An Illustrated Guide to ARIZONA WEEDS

The University of Arizona Press

GREEN FOXTAIL, green bristlegrass, bottlegrass

Illustration

GRASS FAMILY-Gramineae

GREEN FOXTAIL-Setaria viridis (L.) Beauv.

DESCRIPTION-Weak annuals forming spreading clumps, ]/2 to 1 3/4 or 3 feet high, reproducing only by seeds. The flattened leaf blades are usually less than 6 inches long, and l/4 to 3/8 inch broad. The flowering part is a bristly cylindrical spike at the end of a stem 3/4 to 3 inches long. The spikelets, about 1/12 to 1/8 inch long, are densely crowded on the spike. At the base of each, there arises 1 to 3 (sometimes 4) tawny or purplish bristles, mostly 3 to 4 times longer than the spikelets. The nearly oval grains are about 1/16 inch long, greenish to dark brown and faintly wrinkled, flattened on one side and rounded on the other.

DISTRIBUTION-Green foxtail, native of Europe, is a common weed in moist soil throughout Arizona, and is a nuisance in cultivated fields in irrigated valleys. It is also found in lawns, ditches, along roadsides, streams, and in barren spots in pine forest openings; 100 to 8,200 feet elevation; flowering June to November.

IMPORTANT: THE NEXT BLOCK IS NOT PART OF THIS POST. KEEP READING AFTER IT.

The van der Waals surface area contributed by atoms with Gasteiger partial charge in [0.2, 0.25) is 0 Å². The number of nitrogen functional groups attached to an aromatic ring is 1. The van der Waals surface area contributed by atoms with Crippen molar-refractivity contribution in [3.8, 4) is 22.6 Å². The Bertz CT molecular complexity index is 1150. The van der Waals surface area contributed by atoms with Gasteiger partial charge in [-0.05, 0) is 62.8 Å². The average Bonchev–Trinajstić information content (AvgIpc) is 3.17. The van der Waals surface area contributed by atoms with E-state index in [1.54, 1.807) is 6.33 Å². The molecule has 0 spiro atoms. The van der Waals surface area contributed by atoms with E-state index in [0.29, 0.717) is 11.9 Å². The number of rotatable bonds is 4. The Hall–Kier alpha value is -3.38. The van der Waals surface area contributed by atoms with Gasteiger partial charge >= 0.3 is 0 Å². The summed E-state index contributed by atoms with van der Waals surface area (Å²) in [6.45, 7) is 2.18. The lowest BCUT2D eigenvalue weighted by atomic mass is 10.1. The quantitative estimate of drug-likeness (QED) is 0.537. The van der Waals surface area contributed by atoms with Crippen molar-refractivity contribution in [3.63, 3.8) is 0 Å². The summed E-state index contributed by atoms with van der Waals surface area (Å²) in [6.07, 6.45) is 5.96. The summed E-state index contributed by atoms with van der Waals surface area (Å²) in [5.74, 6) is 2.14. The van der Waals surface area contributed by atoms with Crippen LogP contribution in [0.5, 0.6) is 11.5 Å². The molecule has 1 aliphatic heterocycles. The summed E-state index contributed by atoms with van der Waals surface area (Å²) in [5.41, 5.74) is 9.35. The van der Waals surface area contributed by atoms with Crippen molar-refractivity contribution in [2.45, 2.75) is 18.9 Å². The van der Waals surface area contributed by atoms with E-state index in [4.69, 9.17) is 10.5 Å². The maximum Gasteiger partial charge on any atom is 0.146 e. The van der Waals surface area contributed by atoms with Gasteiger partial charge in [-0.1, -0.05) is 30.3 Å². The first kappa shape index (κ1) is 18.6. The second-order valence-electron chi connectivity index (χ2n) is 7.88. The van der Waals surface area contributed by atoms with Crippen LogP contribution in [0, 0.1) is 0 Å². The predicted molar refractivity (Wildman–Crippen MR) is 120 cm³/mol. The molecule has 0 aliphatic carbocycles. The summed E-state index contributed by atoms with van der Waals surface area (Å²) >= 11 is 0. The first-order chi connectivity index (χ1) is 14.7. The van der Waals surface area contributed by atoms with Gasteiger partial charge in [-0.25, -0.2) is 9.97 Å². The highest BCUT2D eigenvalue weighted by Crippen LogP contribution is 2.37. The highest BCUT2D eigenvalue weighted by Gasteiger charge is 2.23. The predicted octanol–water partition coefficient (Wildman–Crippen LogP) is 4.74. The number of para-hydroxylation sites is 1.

YELLOW FOXTAIL, YELLOW BRISTLEGRASS-Setaria glauca (L.) Beauv. (S. lutescens [Weigel] Hubbard)

DESCRIPTION-An annual, closely resembling green foxtail. The leaves are longer, 4 to 12 inches long, and the flowering spikes may be 4 inches long. It differs principally in that there are at least 5, and usually more (5 to 20), bristles at the base of each spikelet. The grains are about 1/12 inch long, and thick pointed at the tip.

DISTRIBUTION-Yellow foxtail, also introduced from Europe, is found in the same type of places with the same general distribution as green bristlegrass, but is infrequent; 100 to 7,500 feet elevation; flowering July to October.

Copyright (c) 1972 The Arizona Board of Regents



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